The current London Bridge was designed by Mott, Hay and Anderson. The senior engineer was Alan Simpson, the superstructure was designed by a team led by Michael Leeming, and foundations by a team led by Keith Ponting. The bridge was constructed by contractors John Mowlem and Co from 1967 to 1972, and opened by Queen Elizabeth II on 17 March 1973. It comprises three spans of prestressed-concrete box girders, a total of long. The bridge's lights were made from Napoleon's cannons. The bridge was built to be functional and long-lived, and, as such, it is noticeably less decorated than other Thames bridges. The cost of £4 million was met entirely by the City Bridge Trust charity. The current bridge was built in the same location as Rennie's bridge, with the previous bridge remaining in use while the first two girders were constructed upstream and downstream. Traffic was then transferred onto the two new girders, and the previous bridge demolished to allow the final two central girders to be added.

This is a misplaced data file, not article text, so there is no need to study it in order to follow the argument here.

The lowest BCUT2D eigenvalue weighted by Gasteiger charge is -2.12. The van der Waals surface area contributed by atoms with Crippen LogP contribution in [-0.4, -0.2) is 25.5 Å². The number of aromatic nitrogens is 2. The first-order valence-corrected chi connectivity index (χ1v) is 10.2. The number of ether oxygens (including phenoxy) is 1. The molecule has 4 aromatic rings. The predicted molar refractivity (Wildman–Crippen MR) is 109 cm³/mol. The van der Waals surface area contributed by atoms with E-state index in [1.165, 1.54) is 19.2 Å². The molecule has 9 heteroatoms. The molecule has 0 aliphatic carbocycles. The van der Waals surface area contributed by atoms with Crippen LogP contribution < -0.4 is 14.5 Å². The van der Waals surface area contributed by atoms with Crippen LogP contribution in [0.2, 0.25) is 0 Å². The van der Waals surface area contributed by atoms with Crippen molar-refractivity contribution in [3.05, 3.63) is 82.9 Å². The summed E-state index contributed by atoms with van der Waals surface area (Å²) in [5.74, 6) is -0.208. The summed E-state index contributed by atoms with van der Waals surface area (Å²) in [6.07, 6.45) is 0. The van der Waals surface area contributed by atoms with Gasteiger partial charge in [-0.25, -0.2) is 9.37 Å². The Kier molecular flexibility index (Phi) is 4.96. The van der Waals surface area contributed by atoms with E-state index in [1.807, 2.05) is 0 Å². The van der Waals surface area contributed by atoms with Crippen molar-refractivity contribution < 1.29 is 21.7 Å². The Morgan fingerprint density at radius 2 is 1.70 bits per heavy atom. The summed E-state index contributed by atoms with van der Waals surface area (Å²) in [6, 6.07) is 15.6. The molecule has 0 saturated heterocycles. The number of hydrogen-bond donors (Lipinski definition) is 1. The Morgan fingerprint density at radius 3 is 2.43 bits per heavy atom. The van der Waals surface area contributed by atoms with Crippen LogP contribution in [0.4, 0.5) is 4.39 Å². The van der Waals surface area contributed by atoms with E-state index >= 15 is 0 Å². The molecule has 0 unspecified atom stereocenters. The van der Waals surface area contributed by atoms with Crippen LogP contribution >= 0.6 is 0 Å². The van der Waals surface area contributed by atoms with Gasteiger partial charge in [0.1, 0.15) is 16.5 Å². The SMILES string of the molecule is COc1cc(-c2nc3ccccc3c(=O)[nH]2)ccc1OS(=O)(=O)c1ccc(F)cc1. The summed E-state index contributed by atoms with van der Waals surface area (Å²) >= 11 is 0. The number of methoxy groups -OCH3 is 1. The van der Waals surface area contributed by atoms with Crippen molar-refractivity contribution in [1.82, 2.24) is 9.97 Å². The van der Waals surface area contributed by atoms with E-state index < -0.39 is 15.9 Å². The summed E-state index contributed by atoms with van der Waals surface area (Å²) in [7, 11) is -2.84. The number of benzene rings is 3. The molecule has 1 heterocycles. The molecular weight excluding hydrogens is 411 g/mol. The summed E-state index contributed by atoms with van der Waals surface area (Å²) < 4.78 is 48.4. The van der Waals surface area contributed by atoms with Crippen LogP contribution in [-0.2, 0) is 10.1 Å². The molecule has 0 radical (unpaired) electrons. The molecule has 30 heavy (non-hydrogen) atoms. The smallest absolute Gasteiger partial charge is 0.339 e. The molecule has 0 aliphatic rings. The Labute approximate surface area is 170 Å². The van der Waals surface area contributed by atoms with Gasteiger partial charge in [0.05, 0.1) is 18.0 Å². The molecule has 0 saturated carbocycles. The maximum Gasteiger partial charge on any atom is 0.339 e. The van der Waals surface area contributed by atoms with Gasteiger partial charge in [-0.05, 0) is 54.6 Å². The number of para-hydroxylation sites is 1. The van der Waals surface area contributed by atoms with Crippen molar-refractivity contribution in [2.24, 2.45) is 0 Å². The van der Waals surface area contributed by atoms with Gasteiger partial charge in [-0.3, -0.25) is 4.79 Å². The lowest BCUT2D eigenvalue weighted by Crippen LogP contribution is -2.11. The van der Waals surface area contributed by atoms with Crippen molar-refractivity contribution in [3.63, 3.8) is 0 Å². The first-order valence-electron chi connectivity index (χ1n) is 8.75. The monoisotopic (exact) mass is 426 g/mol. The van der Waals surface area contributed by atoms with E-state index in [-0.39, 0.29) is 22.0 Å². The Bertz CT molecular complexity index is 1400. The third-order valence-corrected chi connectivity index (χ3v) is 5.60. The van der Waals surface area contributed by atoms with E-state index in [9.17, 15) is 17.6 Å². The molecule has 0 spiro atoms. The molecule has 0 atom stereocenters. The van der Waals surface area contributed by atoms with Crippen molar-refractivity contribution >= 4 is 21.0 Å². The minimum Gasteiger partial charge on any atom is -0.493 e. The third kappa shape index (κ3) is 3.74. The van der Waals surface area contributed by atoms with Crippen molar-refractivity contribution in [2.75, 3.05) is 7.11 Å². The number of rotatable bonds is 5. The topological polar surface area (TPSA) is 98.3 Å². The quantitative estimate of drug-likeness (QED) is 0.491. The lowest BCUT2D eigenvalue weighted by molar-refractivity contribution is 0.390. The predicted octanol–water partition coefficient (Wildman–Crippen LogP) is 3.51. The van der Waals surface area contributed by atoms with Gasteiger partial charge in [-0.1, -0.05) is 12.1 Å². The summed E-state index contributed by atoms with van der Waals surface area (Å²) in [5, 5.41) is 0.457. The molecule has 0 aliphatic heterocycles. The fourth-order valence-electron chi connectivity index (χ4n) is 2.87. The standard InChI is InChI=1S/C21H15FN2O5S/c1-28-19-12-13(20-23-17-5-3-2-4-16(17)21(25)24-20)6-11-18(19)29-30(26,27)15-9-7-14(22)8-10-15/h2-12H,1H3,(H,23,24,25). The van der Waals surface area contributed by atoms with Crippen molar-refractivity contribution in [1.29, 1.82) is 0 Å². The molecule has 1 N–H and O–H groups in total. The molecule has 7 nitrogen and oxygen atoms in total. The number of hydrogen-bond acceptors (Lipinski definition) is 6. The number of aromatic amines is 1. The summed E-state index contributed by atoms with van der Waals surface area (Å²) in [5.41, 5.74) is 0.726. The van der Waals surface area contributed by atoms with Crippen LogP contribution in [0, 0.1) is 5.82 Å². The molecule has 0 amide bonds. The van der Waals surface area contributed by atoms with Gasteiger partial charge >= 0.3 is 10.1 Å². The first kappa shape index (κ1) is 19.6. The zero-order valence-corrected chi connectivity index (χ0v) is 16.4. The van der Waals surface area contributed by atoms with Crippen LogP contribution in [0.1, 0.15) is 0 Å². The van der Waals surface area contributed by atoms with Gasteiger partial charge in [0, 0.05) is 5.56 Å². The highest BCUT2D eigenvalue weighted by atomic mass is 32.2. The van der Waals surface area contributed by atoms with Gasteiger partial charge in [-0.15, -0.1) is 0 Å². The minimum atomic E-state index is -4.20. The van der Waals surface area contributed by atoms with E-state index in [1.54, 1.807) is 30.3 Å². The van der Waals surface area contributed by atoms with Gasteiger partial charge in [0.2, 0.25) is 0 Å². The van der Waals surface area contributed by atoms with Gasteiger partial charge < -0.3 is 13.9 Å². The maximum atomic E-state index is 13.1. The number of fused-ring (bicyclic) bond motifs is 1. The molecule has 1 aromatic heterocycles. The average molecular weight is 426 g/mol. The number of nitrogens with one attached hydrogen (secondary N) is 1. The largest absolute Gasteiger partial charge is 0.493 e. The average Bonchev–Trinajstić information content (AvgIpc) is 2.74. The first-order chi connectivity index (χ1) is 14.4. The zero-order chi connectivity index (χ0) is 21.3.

In 1984, the British warship HMS Jupiter collided with London Bridge, causing significant damage to both ship and bridge. On Remembrance Day 2004, various London bridges were furnished with red lighting as part of a night-time flight along the river by wartime aircraft. London Bridge was the one bridge not subsequently stripped of the illuminations, which are switched on at night.
The current London Bridge is often shown in films, news and documentaries showing the throng of commuters journeying to work into The City from London Bridge Station (south to north). A recent example of this is actor Hugh Grant crossing the bridge north to south during the morning rush hour, in the 2002 film About a Boy.
A new tourist attraction, the London Bridge Museum, is scheduled to open by 2012 in the vaults in the southern abutment of the bridge.